In other words, it seems like the oldest trick in the bag, but it works – especially if you lay down the law from the very beginning. If you’re really committed to raising bilingual children, then you have to be kind of militant about it. Try not to get discouraged or frustrated if they refuse to use the minority language. Just continue using it yourself.

Keep in mind, however, that the last thing you want to do is “force” them to speak a language they might eventually end up resenting. No one knows your children better than you, so just figure out how much your willing to push the issue before it turns into something negative. Above all, remember to praise your children whenever they do speak the minority language – even if they make mistakes.

M-A: Is there a magic age window during which to do this? What to do if your child is older, say already older than five?

Soto: I know it sounds trite, but it is NEVER too late. It’s just easier (when they are younger). Many experts agree that the optimal time seems to be from birth to 3 years – which is when a child is learning his first language, and his mind is still open and flexible.

The next best time for learning a second language is apparently when kids are between ages 4 and before puberty, because they can still process multiple languages on parallel paths. In other words, they build a second language system alongside the first and learn to speak both languages like a native. After puberty, studies show, new languages are stored in a separate area of the brain, so children have to translate or go through their native language as a path to the new language.

So if you did not get started with the minority language when they were born and now your child is already in school, do not despair. You may be faced with resistance, but if you make sure the way you are exposing your child to the minority language is fun – via music, movies, books, apps, games – you will have more than half the battle won.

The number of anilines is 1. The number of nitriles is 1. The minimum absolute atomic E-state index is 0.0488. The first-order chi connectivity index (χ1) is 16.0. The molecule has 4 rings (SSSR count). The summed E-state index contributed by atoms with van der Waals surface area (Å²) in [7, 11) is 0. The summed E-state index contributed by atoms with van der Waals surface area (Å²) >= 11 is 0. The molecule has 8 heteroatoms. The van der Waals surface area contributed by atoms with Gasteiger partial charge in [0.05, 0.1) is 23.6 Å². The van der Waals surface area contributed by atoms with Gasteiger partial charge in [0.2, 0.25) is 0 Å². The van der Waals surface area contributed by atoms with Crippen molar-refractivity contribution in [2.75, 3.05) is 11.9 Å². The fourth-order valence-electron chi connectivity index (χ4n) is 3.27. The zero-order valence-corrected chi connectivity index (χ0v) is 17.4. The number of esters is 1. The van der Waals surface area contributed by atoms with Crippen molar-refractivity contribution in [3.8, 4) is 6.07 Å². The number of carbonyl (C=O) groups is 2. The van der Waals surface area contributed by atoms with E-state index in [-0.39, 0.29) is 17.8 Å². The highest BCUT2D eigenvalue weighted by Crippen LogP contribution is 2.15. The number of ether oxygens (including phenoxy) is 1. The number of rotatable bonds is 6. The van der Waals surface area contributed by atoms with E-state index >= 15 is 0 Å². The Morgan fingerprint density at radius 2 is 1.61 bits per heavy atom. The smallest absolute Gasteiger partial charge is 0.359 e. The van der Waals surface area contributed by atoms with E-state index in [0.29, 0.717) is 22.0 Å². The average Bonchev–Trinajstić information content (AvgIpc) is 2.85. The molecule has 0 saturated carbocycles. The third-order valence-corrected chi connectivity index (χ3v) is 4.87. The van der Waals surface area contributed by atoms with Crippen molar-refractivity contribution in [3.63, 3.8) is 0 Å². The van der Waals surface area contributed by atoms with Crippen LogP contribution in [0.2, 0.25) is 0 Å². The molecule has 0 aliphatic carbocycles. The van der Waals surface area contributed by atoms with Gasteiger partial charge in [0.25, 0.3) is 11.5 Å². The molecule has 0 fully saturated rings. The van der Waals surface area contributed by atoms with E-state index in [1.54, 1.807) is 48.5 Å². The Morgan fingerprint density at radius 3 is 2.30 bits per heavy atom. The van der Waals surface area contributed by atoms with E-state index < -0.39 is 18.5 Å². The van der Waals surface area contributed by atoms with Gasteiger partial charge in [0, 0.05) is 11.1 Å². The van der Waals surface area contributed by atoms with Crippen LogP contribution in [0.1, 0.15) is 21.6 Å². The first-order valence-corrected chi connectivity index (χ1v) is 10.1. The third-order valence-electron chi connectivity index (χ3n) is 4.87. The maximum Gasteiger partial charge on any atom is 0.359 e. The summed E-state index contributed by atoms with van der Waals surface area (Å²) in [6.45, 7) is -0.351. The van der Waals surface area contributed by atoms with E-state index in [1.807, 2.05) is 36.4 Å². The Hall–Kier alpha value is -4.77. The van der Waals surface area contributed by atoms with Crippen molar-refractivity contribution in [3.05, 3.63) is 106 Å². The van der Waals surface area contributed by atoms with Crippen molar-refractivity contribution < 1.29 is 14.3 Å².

M-A: Are there outside solutions that work, like immersion programs at school? What else?

Soto: There are tons of outside solutions that work. SpanglishBaby is a big supporter of playgroups. We have written extensively about the benefits of playgroups and my children and I have belonged to a Spanish-speaking playgroup for the last three years. Besides being super fun, playgroups allow children to bond with others who are just like them: bilingual.

SpanglishBaby is also a huge fan of dual language immersion programs. I know for a fact that they work because I am a product of such a program, which means I was already bilingual by the time I moved to this country as a teenager. I can only hope that they become more popular so more children can take advantage of such privileged education.

Other options include heritage language schools, which usually take place once a month on the weekends. Basically they are language schools that attract parents who want their children to maintain their culture and heritage by exposing them to more than just their native tongue. They are extremely popular and we highly recommend them.

Finally, there is always the private tutor. Although it can get expensive, one way to offset the cost is to get together a small group of children around the same age whose parents are also interested in raising them bilingual.